Linked bibliography for the SEP article "Simpson's Paradox" by Gary Malinas and John Bigelow

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If everything goes well, this page should display the bibliography of the aforementioned article as it appears in the Stanford Encyclopedia of Philosophy, but with links added to PhilPapers records and Google Scholar for your convenience. Some bibliographies are not going to be represented correctly or fully up to date. In general, bibliographies of recent works are going to be much better linked than bibliographies of primary literature and older works. Entries with PhilPapers records have links on their titles. A green link indicates that the item is available online at least partially.

This experiment has been authorized by the editors of the Stanford Encyclopedia of Philosophy. The original article and bibliography can be found here.

  • Axelrod, R., 1984, The Evolution of Cooperation, New York: Basic Books. (Scholar)
  • Bickel, P. J., Hjammel, E. A., and O’Connell, J. W., 1975, “Sex Bias in Graduate Admissions: Data From Berkeley”, Science, 187: 398–404. (Scholar)
  • Blyth, C. R., 1972, “On Simpson’s Paradox and the Sure Thing Principle”, Journal of the American Statistical Association, 67: 364–366. (Scholar)
  • Cartwright, N., 1979, “Causal laws and effective strategies”, Noûs, 13 (4): 419–437. (Scholar)
  • –––, 2001, “What is wrong with Bayes Nets?”, The Monist, 84 (2): 242–265. Reprinted in Probability is the Very Guide of Life, H. E. Kyburg, Jr. and M. Thalos (eds.), Chicago and La Salle, IL: Open Court, 2003, 253–275. (Scholar)
  • Cohen, M. R., and Nagel, E., 1934, An Introduction to Logic and Scientific Method, New York: Harcourt, Brace and Co. (Scholar)
  • Dawid, A. P., 1979, “Conditional independence in statistical theory,” Journal of the Royal Statistical Society (Series B), 41: 1–15. (Scholar)
  • Dupre, J. and Cartwright, N., 1988, “Probability and causality: Why Hume and indeterminism don’t mix”, Noûs, 22: 521–536. (Scholar)
  • Eells, E., 1987, “Cartwright and Otte on Simpson’s Paradox,” Philosophy of Science, 54: 233–243. (Scholar)
  • Glymour, C. and Meek, C., 1994, “Conditioning and Intervening”, British Journal for the Philosophy of Science, 45: 1001–1021. (Scholar)
  • Hardcastle, V.G., 1991, “Partitions, probabilistic causal laws, and Simpson’s Paradox,” Synthese, 86: 209–228. (Scholar)
  • Hesslow, G., 1976, “Discussion: Two notes on the probabilistic approach to causality,” Philosophy of Science, 43: 290–292. (Scholar)
  • Lindly, D. V., and Novick, M. R., 1981, “The role of exchangeability in inference”, Journal of the American Statistical Association, 9: 45–58. (Scholar)
  • Malinas, G., 1997, “Simpson’s Paradox and the wayward researcher”, Australasian Journal of Philosophy, 75: 343–359. (Scholar)
  • –––, 2001, “Simpson’s Paradox: A logically benign, empirically treacherous hydra”, The Monist, 84 (2): 265–284. Reprinted in Probability Is the Very Guide of Life, Henry E. Kyburg, Jr. and Mariam Thalos (eds.), Chicago and La Salle, IL: Open Court, 2003, 165–182. (Scholar)
  • Mittal, Y., 1991, “Homogeneity of subpopulations and Simpson’s Paradox”, Journal of the American Statistical Association, 86: 167–172. (Scholar)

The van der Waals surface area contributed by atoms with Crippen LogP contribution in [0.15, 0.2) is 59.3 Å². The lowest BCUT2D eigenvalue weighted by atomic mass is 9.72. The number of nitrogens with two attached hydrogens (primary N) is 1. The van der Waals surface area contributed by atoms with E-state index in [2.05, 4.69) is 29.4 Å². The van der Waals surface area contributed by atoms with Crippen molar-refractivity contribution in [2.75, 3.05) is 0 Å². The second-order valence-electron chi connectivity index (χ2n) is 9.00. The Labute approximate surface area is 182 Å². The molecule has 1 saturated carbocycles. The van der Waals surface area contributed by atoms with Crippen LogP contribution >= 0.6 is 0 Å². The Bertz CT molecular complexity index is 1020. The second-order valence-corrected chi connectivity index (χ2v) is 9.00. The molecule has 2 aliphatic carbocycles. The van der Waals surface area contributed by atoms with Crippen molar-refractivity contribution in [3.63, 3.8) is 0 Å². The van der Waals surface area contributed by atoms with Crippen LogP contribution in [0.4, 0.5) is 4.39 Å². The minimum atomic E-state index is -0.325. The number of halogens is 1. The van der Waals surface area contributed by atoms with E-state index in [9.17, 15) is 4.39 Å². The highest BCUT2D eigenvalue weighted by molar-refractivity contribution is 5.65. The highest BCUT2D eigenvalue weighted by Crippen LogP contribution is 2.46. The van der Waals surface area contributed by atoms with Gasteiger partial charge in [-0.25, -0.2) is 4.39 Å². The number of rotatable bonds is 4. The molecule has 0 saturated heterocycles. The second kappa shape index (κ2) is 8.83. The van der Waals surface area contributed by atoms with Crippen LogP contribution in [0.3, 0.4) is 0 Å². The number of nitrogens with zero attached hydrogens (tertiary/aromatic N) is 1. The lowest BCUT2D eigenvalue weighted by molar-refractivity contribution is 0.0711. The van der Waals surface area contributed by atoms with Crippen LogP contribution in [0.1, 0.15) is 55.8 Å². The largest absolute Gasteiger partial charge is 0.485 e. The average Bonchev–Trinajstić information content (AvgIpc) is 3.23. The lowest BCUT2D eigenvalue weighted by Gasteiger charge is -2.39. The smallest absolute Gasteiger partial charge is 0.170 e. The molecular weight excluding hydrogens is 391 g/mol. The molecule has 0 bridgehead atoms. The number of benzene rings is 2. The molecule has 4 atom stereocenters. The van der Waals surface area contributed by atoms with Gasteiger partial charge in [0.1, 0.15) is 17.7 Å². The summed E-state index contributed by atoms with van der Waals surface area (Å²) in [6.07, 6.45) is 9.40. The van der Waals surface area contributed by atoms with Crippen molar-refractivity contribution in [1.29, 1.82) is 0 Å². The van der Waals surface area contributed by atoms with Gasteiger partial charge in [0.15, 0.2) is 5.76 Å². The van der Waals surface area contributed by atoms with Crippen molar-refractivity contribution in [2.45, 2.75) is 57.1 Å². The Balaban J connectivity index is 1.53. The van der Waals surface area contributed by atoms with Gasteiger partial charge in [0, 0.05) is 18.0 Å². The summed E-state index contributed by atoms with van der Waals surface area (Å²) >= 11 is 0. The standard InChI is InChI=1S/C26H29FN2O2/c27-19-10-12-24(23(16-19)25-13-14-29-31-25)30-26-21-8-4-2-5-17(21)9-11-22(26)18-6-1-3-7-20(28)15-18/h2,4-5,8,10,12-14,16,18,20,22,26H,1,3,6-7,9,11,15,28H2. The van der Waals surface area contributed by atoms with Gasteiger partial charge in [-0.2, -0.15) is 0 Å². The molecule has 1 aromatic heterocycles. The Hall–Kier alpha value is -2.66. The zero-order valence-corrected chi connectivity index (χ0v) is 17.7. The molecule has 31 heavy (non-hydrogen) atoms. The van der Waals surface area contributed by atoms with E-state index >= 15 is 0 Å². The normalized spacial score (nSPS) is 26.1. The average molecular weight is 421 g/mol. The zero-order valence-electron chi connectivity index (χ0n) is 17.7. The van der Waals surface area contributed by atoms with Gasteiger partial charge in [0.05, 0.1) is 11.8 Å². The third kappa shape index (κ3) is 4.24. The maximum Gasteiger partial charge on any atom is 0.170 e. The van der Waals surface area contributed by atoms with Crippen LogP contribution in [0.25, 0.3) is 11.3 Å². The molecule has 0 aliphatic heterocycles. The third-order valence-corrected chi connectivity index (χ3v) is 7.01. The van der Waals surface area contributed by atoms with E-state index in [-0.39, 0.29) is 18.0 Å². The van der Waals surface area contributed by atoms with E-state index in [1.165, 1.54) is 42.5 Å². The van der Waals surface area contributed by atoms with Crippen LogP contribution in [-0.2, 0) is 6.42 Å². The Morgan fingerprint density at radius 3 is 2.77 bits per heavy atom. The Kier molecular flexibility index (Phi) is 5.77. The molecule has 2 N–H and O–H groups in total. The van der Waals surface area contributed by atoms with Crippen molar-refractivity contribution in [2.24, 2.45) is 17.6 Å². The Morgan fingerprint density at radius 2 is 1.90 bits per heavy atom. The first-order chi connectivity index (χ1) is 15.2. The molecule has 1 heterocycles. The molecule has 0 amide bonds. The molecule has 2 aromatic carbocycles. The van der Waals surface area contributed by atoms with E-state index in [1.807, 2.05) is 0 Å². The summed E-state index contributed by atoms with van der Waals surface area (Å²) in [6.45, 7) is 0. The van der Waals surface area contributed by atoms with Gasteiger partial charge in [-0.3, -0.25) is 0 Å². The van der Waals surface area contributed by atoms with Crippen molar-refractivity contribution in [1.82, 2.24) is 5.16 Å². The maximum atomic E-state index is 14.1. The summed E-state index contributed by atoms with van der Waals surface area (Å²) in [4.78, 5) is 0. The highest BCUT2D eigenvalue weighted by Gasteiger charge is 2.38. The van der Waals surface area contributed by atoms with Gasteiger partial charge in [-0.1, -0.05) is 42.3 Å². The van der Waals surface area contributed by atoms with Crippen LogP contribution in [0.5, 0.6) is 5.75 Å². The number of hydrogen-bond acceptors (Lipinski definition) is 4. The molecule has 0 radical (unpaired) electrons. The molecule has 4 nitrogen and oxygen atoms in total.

• Otte, R., 1985, “Probabilistic causality and Simpson’s Paradox”, Philosophy of Science, 52: 110–125. (Scholar)
  • Pearl, J., 1988, Probabilistic Reasoning in Intelligent Systems, San Mateo, CA: Morgan Kaufman. (Scholar)
  • –––, 1993, “Comment: Graphical Models, Causality, and Intervention”, Statistical Science, 8: 266–269. (Scholar)
  • –––, 2000, Causality: Models, Reasoning, and Inference, New York, Cambridge: Cambridge University Press. [Second Edition, 2009.] (Scholar)
  • –––, 2014, “Comment: Understanding Simpson’s Paradox”, The American Statistician, 68: 8–13. (Scholar)
  • Reichenbach, H., 1971, The Direction of Time, Berkeley: University of California Press. (Scholar)
  • Savage, L. J., 1954, The Foundations of Statistics, New York: John Wiley and Sons. (Scholar)
  • Simpson, E.H., 1951, “The interpretation of interaction in contingency tables”, Journal of the Royal Statistical Society (Series B), 13: 238–241. (Scholar)
  • Skyrms, B., 1980, Causal Necessity, New Haven; Yale University Press. (Scholar)
  • Sober, E., 1993, The Nature of Selection, Chicago: University of Chicago Press. (Scholar)
  • –––, 1993, Philosophy of Biology, Oxford: Oxford University Press. (Scholar)
  • Sober, E. and D. S. Wilson, 1998,Unto Others: The Evolution and Psychology of Unselfish Behaviour, Cambridge, MA: Harvard University Press. (Scholar)
  • Spohn, W., 2001, “Bayesian nets are all there is to causality”, in Stochastic Dependence and Causality, D. Constantini, M. C. Galavotti, and P. Suppes (eds.), Stanford: CSLI Publications. (Scholar)
  • Sunder, S., 1983, “Simpson’s reversal paradox and cost allocations”, Journal of Accounting Research, 21: 222–233. (Scholar)
  • Suppes, P., 1970, A Probabilistic Theory of Causality, Amsterdam; North-Holland Publishing Co.. (Scholar)
  • Thalos, M., 2003, “The Reduction of Causation”, in H. Kyburg and M. Thalos (eds.), Probability is the Very Guide of Life: The Philosophical Uses of Chance, Chicago: Open Court. (Scholar)
  • Thornton, R. J., and Innes, J. T., 1985, “On Simpson’s Paradox in economic statistics”, Oxford Bulletin of Economics and Statistics, 47: 387–394. (Scholar)
  • Van Frassen, B. C., 1989, Laws and Symmetry, Oxford: Clarendon. (Scholar)
  • Yule, G. H., 1903, “Notes on the theory of association of attributes in Statistics”, Biometrika, 2: 121–134. (Scholar)

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